Starting July 1, 2017, manufacturers will no longer be allowed to include plastic microbeads in personal care and cosmetic products.
The House and Senate passed legislation establishing the ban earlier this month, and President Barack Obama signed the final bill yesterday. Previously, several states banned microbeads and major retail chains such as Wegmans announced plans to stop selling products containing them. Environmental groups consider the legislation a major win.
The plastic beads are so tiny that waste water treatment plants aren't able to filter them out of treated water. And once the beads are in aquatic environments, some marine organisms mistake them for food. The plastic beads tend to carry or absorb toxic chemicals that persist in the waterways, and ultimately they carry those chemicals into the bodies of fish and birds.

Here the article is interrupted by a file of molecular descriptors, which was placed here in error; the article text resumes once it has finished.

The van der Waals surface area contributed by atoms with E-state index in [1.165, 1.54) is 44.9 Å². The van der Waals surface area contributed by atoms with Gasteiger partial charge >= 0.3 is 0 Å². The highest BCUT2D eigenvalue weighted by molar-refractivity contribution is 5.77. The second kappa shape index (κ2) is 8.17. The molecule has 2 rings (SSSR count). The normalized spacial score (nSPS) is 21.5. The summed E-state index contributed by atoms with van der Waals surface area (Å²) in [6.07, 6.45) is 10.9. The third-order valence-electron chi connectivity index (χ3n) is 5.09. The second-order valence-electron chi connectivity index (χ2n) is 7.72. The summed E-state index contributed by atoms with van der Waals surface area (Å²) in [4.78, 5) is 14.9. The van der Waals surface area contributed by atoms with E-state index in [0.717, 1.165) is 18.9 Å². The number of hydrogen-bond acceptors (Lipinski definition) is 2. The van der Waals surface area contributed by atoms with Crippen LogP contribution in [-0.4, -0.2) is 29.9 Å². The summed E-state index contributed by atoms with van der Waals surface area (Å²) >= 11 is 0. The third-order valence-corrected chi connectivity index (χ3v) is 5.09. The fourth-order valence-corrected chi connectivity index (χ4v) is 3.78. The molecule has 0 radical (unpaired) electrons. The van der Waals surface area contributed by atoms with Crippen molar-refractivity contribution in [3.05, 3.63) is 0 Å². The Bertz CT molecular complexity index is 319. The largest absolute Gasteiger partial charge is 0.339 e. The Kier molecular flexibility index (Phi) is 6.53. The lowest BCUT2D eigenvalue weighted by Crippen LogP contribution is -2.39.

Significant levels of microbeads have been found in all of the Great Lakes, with Lake Ontario having the highest recorded concentrations.